OK Medium: A Fluorogenic Selective and Differential Medium for Isolation of Enterobacter sakazakii

Unmet Need: Method to isolate and differentially identify a single type of bacteria from a mixture

Due to the extensive quantity and variety of bacteria present in the clinical environment, it is desirable to have methods for isolating and differentially identifying a single type of bacteria from a mixture of bacteria. A common approach to identifying bacteria is based on their appearance and/or growth characteristics in different types of culture media. To aid in bacterial isolation and identification, a growth medium may be both “selective” and “differential”. A selective medium is designed to suppress the growth of some microorganisms while allowing the growth of others (i.e., they select for certain microbes). A differential medium is designed to allow the growth of more than one microorganism of interest, but with visually or morphologically distinguishable colonies.

The Technology: A Fluorogenic Selective and Differential Medium for Isolation of Enterobacter sakazakii

Enterobacter sakazakii was implicated in severe neonatal infections such as meningitis and sepsis.  Though the natural habitat of E. sakazakii remains unknown, dried infant formula has been identified as the source of E. sakazakii infections.  The “OK Medium” was developed to facilitate the isolation and detection of E. sakazakii using a fluorogenic compound.  Tests of the "OK medium," as formulated and optimized, indicate that 100% of the fluorescent colonies were confirmed to be E. sakazakii, while none of the non-fluorescent colonies were identified as E. sakazakii.  The test has thus been proven to be an excellent indicator of E. sakazakii contamination in infant formula.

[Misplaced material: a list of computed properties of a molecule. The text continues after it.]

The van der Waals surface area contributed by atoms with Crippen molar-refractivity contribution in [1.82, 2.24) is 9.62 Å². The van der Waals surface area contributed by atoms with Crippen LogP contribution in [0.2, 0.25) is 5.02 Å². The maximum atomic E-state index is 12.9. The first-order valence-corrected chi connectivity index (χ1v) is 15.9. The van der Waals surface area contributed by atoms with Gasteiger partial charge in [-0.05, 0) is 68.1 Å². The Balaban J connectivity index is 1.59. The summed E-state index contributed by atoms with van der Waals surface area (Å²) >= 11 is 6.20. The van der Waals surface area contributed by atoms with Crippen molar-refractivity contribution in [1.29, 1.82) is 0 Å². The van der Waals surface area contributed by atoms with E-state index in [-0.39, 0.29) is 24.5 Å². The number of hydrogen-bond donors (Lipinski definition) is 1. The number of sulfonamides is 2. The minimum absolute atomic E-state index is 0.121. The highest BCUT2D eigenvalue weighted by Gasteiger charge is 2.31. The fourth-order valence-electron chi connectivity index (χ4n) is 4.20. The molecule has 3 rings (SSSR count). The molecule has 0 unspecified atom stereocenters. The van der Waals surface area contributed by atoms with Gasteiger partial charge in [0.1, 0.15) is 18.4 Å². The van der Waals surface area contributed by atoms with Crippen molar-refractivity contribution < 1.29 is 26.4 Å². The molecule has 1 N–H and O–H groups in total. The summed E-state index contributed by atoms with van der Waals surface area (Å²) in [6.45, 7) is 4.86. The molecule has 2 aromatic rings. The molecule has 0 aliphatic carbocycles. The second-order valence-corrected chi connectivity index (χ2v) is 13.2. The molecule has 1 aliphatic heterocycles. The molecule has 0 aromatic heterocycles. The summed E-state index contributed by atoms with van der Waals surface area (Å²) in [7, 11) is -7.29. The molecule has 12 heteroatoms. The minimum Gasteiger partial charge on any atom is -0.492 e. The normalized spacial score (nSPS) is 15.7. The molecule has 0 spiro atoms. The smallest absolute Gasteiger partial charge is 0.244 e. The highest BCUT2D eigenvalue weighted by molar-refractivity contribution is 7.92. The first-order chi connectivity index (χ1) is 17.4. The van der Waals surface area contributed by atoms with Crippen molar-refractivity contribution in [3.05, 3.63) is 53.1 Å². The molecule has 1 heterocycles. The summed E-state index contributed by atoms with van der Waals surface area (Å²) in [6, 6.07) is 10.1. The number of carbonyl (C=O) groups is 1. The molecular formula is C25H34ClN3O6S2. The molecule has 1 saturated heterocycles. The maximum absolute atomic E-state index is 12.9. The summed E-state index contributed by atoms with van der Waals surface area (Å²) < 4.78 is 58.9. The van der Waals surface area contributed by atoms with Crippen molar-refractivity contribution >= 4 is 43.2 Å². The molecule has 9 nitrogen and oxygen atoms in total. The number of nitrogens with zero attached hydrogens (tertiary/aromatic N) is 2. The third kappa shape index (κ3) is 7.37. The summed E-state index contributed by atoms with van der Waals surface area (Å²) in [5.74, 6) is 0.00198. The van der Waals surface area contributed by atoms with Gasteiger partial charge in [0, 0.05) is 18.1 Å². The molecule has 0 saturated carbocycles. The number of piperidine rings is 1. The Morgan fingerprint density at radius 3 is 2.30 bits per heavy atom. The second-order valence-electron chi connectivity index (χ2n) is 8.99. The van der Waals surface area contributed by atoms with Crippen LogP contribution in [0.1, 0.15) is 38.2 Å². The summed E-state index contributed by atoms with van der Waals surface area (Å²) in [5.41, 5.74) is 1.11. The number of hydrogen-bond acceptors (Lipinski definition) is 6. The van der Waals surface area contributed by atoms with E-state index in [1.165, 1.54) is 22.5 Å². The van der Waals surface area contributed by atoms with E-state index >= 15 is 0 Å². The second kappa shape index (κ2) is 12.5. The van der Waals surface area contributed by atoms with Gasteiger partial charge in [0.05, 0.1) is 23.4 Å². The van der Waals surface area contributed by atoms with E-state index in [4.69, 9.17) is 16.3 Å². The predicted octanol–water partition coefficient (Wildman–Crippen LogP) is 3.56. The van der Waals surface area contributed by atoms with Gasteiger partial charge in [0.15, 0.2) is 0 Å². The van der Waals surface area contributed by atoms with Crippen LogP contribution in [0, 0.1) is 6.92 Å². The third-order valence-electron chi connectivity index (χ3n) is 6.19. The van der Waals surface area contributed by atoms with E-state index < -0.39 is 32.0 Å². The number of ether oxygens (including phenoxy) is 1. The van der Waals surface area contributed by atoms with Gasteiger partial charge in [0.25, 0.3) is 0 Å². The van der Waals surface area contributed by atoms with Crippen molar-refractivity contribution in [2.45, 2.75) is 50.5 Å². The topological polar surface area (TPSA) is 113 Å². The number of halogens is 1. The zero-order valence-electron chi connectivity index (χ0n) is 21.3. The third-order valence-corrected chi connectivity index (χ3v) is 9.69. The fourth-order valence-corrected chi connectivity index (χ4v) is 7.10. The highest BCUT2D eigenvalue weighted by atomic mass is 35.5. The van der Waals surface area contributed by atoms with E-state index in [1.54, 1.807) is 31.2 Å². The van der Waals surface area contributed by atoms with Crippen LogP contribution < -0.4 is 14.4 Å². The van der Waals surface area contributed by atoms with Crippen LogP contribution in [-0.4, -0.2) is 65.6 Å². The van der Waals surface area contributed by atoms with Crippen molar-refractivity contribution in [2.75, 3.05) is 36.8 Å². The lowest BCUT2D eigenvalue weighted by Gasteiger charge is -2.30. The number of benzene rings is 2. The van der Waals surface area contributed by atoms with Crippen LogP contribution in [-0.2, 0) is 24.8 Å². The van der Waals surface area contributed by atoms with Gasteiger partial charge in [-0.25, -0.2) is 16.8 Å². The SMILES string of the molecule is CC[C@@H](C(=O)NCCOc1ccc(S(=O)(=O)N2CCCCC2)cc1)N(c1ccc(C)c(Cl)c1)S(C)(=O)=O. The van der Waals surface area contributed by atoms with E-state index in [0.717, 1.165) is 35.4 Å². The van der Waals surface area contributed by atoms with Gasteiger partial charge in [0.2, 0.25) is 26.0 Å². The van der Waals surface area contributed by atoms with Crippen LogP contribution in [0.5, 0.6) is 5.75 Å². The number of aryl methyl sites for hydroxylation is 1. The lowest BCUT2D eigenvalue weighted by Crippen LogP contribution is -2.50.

•      Isolation and identification of various microorganisms with α-glucosidase activity, specifically E. sakazakii.


•    Provides an effective and useful method for the isolation and detection of microorganisms with α-glucosidase activity and ensure efficient and contamination-free from other types of bacteria.

Patent Information:

Issued US patent - US7749724 B2 - https://www.google.com/patents/US7749724




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Jessica McGowan
Professional Worker I
Washington State University
(509) 335-9865
Reference No: 0793-U2RF-OC


Dong-Hyun Kang
Se-Wook Oh

Key Words

Global Human and Animal Health